After 50 years of a racist military regime, it’s time for the Israeli Left to go out and protest en masse — and, in the face of such an urgent task, to overlook our differences.
Things can sometimes be very simple. Read, for example, the following invitation to the anti-occupation protest taking place in Tel Aviv this Saturday night:
We will take to the streets en masse to protest against the absence of hope from the right-wing government, against the occupation, against violence and racism. This extremist group in the coalition, drunk on power, cannot be allowed to continue running riot, spreading hate and inciting against minorities, the media, the justice system and anyone who dares to criticize government policy.
We are about to mark 50 years of occupation. Fifty years of a racist military regime, which operates two separate legal systems in the West Bank — one for Jews and one for Palestinians. Fifty years in which Jerusalem has remained divided, although along national lines rather than recognized borders — separating citizens who get to build, receive services and take part in democracy, and those who suffer from systematic discrimination and home demolitions. Fifty years of Gaza seeing military rule replaced by a brutal siege and wars. Fifty years of destruction, killing and needless deaths.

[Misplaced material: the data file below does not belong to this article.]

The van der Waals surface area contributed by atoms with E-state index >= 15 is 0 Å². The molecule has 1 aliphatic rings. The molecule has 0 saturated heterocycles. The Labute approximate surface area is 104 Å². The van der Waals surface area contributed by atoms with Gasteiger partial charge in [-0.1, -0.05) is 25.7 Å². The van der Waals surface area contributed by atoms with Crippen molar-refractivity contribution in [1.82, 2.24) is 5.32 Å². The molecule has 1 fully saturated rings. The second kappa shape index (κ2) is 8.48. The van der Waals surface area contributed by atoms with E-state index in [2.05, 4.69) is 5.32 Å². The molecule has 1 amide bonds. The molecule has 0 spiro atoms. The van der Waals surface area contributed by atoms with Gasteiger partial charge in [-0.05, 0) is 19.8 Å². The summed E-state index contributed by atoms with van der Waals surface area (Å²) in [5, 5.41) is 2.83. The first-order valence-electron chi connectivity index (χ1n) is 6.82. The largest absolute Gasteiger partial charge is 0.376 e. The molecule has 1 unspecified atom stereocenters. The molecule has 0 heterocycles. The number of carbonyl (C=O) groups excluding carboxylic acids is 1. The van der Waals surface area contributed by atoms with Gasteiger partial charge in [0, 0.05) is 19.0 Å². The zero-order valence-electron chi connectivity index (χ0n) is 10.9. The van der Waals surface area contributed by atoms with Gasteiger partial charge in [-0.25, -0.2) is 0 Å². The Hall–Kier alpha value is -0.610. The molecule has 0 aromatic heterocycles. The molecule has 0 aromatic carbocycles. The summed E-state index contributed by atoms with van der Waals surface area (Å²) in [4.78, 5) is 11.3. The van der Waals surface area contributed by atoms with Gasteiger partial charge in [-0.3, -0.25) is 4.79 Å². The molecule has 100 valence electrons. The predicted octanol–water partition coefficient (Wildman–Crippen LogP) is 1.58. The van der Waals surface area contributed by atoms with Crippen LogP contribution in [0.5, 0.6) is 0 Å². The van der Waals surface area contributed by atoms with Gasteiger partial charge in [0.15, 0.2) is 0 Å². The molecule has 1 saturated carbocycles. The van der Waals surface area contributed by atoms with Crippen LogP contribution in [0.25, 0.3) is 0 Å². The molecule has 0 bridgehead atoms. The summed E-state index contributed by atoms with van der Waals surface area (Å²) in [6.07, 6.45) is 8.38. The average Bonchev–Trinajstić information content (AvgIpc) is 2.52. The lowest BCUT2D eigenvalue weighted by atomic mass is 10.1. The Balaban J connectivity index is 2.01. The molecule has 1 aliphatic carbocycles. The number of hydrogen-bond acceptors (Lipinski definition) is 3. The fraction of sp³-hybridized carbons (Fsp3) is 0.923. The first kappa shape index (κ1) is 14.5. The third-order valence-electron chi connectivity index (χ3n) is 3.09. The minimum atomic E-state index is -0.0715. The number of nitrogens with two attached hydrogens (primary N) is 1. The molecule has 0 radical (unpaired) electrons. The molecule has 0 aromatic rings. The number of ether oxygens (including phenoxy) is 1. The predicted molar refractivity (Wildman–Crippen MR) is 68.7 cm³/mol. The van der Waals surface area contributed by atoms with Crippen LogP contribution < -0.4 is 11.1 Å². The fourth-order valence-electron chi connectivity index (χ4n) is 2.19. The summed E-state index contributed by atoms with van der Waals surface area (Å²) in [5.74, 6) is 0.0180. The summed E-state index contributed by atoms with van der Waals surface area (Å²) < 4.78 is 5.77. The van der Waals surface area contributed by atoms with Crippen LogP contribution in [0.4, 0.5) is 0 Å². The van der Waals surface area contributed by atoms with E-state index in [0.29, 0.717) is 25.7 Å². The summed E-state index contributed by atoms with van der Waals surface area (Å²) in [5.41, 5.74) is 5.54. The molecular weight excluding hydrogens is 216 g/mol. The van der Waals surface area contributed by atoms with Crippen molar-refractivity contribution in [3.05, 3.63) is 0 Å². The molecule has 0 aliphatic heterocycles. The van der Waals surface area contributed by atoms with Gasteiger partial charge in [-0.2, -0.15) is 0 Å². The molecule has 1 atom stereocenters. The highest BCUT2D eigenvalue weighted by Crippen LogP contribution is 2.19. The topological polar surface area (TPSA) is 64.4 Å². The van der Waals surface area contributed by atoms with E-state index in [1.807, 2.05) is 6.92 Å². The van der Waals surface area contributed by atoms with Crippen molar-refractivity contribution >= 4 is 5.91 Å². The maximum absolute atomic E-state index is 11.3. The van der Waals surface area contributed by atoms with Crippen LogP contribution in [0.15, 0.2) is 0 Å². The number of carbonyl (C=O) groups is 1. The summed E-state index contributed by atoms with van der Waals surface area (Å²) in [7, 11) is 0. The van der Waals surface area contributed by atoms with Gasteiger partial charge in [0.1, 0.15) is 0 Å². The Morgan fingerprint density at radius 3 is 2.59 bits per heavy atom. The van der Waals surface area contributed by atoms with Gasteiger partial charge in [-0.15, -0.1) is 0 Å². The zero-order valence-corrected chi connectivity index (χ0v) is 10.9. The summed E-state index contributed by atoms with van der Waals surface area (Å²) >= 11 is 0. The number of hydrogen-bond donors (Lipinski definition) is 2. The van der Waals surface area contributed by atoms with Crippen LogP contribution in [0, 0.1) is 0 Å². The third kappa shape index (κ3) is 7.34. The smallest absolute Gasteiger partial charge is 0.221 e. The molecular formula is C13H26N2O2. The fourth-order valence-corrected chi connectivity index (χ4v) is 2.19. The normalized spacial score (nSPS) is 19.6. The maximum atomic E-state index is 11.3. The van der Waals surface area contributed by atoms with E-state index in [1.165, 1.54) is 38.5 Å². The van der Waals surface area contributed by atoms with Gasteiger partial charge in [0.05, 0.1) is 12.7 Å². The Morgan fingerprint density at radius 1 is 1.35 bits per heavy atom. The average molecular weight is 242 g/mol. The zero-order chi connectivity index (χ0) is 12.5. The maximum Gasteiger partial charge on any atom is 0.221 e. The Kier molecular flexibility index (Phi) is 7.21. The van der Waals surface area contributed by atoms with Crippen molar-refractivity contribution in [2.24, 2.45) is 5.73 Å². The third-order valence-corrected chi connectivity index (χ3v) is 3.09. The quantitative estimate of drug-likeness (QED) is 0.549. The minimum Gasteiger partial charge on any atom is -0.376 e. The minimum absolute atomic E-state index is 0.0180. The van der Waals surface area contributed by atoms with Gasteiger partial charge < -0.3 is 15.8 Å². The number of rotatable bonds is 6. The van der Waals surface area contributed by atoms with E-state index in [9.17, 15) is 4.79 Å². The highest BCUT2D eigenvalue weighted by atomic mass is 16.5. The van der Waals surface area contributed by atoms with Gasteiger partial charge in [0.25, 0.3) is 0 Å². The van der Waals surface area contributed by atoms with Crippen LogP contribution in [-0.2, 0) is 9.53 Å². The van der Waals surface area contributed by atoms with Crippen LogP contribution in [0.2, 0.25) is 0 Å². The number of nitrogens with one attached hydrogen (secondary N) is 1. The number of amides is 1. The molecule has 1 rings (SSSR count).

Fifty years too many, as +972 Magazine’s project to mark half a century of occupation has been called. Fifty years that could have been prevented, and which we are obligated to bring to an end.
We are also witnessing the nonviolent uprising of hundreds of Palestinian prisoners, who have been on hunger strike for 40 days in a demand for the basic rights that Jewish prisoners (including security prisoners) already receive: protection from extended administrative detention with no trial; the right to telephone access (under supervision); the right to study in jail in order to lay a foundation for the future once they’ve been released; the right to visits. There has been a growing protest movement in support of the prisoners both in the occupied territories and among Palestinians in Israel; meanwhile, dozens of the hunger strikers are already under medical supervision and are entering a hazardous phase of their strike.
Where is the Israeli Left today, in the face of 50 years of occupation, 40 days of hunger strike and popular Palestinian protests? Where is its own protest against the occupation? Where is the mobilization against the Israeli consensus, which chooses the status quo of settlements, perpetual military rule, siege and racism? Where is the opposition to the anti-democratic processes being driven by this extreme right-wing government, which censors art, shuts down Palestinian movements, parties and media outlets on both sides of the Green Line, and incites against Arabs, journalists and those opposed to the occupation?